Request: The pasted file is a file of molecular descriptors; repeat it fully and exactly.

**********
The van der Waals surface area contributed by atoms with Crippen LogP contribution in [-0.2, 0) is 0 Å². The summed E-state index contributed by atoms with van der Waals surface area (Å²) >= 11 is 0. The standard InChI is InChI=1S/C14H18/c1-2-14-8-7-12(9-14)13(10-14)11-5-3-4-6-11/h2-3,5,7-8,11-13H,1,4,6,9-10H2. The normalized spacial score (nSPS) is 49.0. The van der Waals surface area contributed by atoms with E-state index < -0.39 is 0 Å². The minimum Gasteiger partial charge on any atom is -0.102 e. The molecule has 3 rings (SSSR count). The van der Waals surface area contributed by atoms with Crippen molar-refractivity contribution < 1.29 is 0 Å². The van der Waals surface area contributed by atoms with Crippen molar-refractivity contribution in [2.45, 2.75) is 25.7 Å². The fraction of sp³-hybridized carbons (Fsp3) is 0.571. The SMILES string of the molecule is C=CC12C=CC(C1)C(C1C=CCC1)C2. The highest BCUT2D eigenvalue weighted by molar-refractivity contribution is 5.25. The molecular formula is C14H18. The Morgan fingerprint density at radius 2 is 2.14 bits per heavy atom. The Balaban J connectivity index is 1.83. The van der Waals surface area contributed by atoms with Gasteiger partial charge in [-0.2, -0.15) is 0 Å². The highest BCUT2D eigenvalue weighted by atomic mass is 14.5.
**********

The van der Waals surface area contributed by atoms with Crippen LogP contribution in [-0.2, 0) is 0 Å². The summed E-state index contributed by atoms with van der Waals surface area (Å²) >= 11 is 0. The standard InChI is InChI=1S/C14H18/c1-2-14-8-7-12(9-14)13(10-14)11-5-3-4-6-11/h2-3,5,7-8,11-13H,1,4,6,9-10H2. The normalized spacial score (nSPS) is 49.0. The van der Waals surface area contributed by atoms with E-state index < -0.39 is 0 Å². The minimum Gasteiger partial charge on any atom is -0.102 e. The molecule has 3 rings (SSSR count). The van der Waals surface area contributed by atoms with Crippen molar-refractivity contribution < 1.29 is 0 Å². The van der Waals surface area contributed by atoms with Crippen molar-refractivity contribution in [2.45, 2.75) is 25.7 Å². The fraction of sp³-hybridized carbons (Fsp3) is 0.571. The SMILES string of the molecule is C=CC12C=CC(C1)C(C1C=CCC1)C2. The highest BCUT2D eigenvalue weighted by molar-refractivity contribution is 5.25. The molecular formula is C14H18. The Morgan fingerprint density at radius 2 is 2.14 bits per heavy atom. The Balaban J connectivity index is 1.83. The van der Waals surface area contributed by atoms with Gasteiger partial charge in [-0.2, -0.15) is 0 Å². The highest BCUT2D eigenvalue weighted by atomic mass is 14.5.